Thursday, September 1, 2011

9/11: Melissa Dunphy

I still lived in Australia on 9/11. It was about 11PM, and I was at a party with some college friends in Sydney, drinking and having a good time. Suddenly someone rushed into the room with a phone, yelling for us to turn on the television. One of our friends whose parents were diplomats of some kind had alerted him to the news. The party turned immediately into a news gathering collective, with everyone monitoring every type of media available, and some of us on the phone to people in the know. I bolted to the nearest computer with an internet connection and opened ICQ. My best online buddy, who went by the handle Leviathant, lived in York, Pennsylvania, and was available to chat. It was incredibly surreal: because of the satellite delay on the television broadcast, I would get news reports from him on ICQ before they showed up on our TV set. “Oh my god, the tower collapsed,” I yelled out, and everyone crowded around the television to watch it happen a few seconds later. I feel like this went on for hours, but I can’t be sure; it was all a bit of a blur. At some point, I expressed concern for Leviathant, but he was sure he was safe in rural Pennsylvania. Then, of course, we found out about Flight 93. It was terrifying. Much later in the evening, I sat in front of the TV with everyone else in the house, in shock, and I remember crying because I suddenly realized there’d be a war. Right from the beginning I was deeply frightened – not of the terrorists so much, but of how we would react, and how our culture would change in response. The next few days were full of contrasts. I felt and saw such genuine comradeship, a coming-together of humankind. I also witnessed some of the most vile racist polemic, always just under the surface in Australia, bubble up to the surface and exist proudly out in the open.

Five months later, I traveled to New York City and saw Ground Zero with my own eyes. I remember the weight, and the muffled silence. Laughter and speech seemed like a desecration.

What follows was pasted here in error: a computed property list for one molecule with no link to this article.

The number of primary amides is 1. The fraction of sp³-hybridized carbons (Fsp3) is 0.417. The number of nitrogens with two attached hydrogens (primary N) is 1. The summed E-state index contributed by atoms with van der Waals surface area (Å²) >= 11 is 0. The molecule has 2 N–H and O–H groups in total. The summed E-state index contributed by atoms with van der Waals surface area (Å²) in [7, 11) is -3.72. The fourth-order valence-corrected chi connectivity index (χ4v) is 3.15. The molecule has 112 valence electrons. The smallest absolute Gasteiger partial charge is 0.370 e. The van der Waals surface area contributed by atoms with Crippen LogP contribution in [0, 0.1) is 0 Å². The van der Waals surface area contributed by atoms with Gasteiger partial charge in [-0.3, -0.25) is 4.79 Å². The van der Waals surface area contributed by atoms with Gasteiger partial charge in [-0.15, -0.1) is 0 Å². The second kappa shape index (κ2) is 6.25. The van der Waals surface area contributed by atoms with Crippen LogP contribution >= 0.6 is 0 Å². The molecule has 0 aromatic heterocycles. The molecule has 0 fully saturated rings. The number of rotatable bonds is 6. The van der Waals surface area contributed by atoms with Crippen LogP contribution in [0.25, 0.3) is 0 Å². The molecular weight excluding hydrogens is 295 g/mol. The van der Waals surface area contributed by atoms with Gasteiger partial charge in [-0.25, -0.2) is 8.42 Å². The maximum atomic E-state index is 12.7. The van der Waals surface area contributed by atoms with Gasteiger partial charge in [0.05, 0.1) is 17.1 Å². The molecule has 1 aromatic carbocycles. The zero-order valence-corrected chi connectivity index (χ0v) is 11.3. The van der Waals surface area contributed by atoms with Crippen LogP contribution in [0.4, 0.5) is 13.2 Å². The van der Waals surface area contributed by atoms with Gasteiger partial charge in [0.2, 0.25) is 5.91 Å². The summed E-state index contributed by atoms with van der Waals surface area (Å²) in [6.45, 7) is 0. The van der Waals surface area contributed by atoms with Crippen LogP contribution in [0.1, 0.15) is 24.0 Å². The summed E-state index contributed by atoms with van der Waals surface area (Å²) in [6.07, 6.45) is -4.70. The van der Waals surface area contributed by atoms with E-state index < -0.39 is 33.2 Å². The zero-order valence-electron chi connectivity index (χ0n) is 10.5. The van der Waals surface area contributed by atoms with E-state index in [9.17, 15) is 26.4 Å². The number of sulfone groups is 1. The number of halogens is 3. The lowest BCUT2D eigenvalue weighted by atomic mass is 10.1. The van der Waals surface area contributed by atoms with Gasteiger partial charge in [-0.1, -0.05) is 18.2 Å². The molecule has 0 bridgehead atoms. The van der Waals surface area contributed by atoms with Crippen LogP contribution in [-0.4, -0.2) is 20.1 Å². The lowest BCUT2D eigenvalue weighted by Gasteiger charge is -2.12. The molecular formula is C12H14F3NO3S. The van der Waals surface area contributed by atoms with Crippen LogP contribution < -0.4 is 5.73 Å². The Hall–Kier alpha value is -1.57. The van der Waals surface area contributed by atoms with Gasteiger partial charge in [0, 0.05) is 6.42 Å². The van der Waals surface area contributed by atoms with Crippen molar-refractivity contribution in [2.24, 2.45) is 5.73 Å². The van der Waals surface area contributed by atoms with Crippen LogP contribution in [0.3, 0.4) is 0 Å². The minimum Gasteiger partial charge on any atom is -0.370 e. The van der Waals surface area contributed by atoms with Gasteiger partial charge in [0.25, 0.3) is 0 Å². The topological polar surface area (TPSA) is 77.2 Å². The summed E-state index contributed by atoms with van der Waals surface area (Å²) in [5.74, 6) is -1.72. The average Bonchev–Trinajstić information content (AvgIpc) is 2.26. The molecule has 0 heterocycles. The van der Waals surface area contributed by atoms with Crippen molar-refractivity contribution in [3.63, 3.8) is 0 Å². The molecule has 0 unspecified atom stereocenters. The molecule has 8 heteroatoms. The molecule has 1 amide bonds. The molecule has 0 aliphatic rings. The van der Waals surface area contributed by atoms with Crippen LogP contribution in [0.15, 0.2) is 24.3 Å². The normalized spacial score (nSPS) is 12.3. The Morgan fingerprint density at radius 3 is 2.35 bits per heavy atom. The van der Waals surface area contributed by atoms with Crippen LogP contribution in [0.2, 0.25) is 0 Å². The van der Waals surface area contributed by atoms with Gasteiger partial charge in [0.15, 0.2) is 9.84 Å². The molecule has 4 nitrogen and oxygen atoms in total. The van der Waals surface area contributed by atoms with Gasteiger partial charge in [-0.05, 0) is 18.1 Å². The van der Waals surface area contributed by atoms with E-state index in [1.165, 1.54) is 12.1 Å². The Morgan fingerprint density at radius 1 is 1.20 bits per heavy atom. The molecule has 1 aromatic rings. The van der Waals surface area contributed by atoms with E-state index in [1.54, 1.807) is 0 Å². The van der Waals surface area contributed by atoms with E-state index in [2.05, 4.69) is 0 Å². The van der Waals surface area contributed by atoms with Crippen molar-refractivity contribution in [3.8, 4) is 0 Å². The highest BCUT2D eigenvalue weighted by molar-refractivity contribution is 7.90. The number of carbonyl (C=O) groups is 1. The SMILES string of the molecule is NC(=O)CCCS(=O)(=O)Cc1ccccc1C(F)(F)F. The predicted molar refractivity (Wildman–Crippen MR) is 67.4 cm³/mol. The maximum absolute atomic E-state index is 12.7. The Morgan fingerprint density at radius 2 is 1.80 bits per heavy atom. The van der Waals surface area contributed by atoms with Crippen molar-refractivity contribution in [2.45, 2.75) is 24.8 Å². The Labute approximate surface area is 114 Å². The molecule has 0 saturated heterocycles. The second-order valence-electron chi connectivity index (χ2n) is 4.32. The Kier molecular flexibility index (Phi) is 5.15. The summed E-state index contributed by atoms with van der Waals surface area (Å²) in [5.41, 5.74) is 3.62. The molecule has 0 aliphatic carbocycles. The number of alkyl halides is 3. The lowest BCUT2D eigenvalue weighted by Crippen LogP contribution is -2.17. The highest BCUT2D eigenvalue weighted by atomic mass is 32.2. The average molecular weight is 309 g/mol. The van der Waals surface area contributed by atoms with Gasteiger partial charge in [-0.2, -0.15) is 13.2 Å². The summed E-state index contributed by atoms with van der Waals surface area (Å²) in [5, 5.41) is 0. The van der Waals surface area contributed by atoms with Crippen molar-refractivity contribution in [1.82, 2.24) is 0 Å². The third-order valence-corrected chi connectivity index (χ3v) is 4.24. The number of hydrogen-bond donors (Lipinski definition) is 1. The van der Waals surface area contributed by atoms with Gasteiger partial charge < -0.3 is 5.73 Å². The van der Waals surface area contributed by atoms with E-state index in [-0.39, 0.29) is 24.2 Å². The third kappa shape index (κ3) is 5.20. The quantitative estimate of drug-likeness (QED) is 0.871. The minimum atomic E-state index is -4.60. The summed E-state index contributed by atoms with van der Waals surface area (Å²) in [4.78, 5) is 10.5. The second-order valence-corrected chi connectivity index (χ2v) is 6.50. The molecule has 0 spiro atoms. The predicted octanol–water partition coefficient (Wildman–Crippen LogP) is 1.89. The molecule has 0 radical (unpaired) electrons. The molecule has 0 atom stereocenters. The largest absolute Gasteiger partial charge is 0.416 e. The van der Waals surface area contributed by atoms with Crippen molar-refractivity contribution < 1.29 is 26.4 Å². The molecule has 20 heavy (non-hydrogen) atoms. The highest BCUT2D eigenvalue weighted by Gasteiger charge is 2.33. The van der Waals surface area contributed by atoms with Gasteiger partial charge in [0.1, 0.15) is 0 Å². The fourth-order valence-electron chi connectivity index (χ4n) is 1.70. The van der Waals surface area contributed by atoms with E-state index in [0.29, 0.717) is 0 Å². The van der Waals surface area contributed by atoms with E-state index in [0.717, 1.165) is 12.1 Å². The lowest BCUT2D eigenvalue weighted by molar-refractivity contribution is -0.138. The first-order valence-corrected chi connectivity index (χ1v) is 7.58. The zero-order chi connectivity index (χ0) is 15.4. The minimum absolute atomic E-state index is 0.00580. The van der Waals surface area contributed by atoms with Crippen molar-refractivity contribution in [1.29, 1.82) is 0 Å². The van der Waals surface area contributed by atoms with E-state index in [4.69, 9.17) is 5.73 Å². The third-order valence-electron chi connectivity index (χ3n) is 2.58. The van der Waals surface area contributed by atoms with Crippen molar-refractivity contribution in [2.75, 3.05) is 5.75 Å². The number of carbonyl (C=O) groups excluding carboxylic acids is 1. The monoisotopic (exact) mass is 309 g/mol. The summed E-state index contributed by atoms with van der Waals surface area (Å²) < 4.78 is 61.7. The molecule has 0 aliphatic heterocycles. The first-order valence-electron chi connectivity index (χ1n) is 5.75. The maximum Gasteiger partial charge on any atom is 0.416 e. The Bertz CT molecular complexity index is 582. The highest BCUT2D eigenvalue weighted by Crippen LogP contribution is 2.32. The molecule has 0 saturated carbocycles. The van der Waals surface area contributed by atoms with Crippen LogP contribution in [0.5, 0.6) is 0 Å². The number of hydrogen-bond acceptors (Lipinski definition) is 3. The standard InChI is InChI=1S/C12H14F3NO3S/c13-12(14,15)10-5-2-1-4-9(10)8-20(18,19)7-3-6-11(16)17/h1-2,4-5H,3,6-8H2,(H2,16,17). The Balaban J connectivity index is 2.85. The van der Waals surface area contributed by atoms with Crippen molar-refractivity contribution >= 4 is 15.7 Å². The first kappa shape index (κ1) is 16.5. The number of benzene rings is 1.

The next week, I traveled to Pennsylvania to meet Leviathant, a.k.a. Matt, and the next year, we were married. 9/11 wasn’t directly responsible, of course. But the tragedy seems somehow integral to our early relationship. Maybe in some way it proved to me how much I care about someone, and how short life is.

Melissa Dunphy
Nationally acclaimed award-winning composer Melissa Dunphy (b. 1980 in Brisbane, Australia) has composed in a wide range of styles and mediums, but specializes in theatrical and political vocal music. Her large-scale choral work the Gonzales Cantata was performed at the 2009 Philadelphia Fringe Festival, and received rave press and reviews from The Wall Street Journal, The Atlantic, Harper's Magazine, and MSNBC's Rachel Maddow. "What do you think I fought for at Omaha Beach?" a choral work in support of marriage equality, will be sung in a concert series titled "What do you think I fought for?" by the GRAMMY Award-winning ensemble Chanticleer in 2012. In 2010, "Omaha Beach" won in the Simon Carrington Chamber Singers Composition Competition and has just been released on their latest album, Go Song of Mine.

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